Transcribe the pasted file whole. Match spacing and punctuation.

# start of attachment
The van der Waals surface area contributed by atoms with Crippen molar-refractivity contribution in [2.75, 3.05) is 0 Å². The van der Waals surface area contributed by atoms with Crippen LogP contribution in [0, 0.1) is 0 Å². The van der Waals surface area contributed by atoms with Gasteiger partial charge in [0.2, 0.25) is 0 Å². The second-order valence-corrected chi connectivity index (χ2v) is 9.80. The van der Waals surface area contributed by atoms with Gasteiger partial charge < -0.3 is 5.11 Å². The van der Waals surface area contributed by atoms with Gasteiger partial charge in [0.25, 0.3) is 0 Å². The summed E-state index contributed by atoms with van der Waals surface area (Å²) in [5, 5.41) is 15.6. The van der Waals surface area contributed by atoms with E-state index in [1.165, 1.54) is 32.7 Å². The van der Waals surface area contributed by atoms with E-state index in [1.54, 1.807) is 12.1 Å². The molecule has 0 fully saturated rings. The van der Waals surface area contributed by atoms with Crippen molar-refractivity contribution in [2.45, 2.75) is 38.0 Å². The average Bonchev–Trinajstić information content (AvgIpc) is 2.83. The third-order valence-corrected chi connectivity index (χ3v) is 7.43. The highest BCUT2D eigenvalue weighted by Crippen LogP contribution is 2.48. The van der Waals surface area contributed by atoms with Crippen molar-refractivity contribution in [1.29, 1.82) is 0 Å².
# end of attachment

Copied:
The van der Waals surface area contributed by atoms with Crippen molar-refractivity contribution in [2.75, 3.05) is 0 Å². The van der Waals surface area contributed by atoms with Crippen LogP contribution in [0, 0.1) is 0 Å². The van der Waals surface area contributed by atoms with Gasteiger partial charge in [0.2, 0.25) is 0 Å². The second-order valence-corrected chi connectivity index (χ2v) is 9.80. The van der Waals surface area contributed by atoms with Gasteiger partial charge < -0.3 is 5.11 Å². The van der Waals surface area contributed by atoms with Gasteiger partial charge in [0.25, 0.3) is 0 Å². The summed E-state index contributed by atoms with van der Waals surface area (Å²) in [5, 5.41) is 15.6. The van der Waals surface area contributed by atoms with E-state index in [1.165, 1.54) is 32.7 Å². The van der Waals surface area contributed by atoms with E-state index in [1.54, 1.807) is 12.1 Å². The molecule has 0 fully saturated rings. The van der Waals surface area contributed by atoms with Crippen molar-refractivity contribution in [2.45, 2.75) is 38.0 Å². The average Bonchev–Trinajstić information content (AvgIpc) is 2.83. The third-order valence-corrected chi connectivity index (χ3v) is 7.43. The highest BCUT2D eigenvalue weighted by Crippen LogP contribution is 2.48. The van der Waals surface area contributed by atoms with Crippen molar-refractivity contribution in [1.29, 1.82) is 0 Å².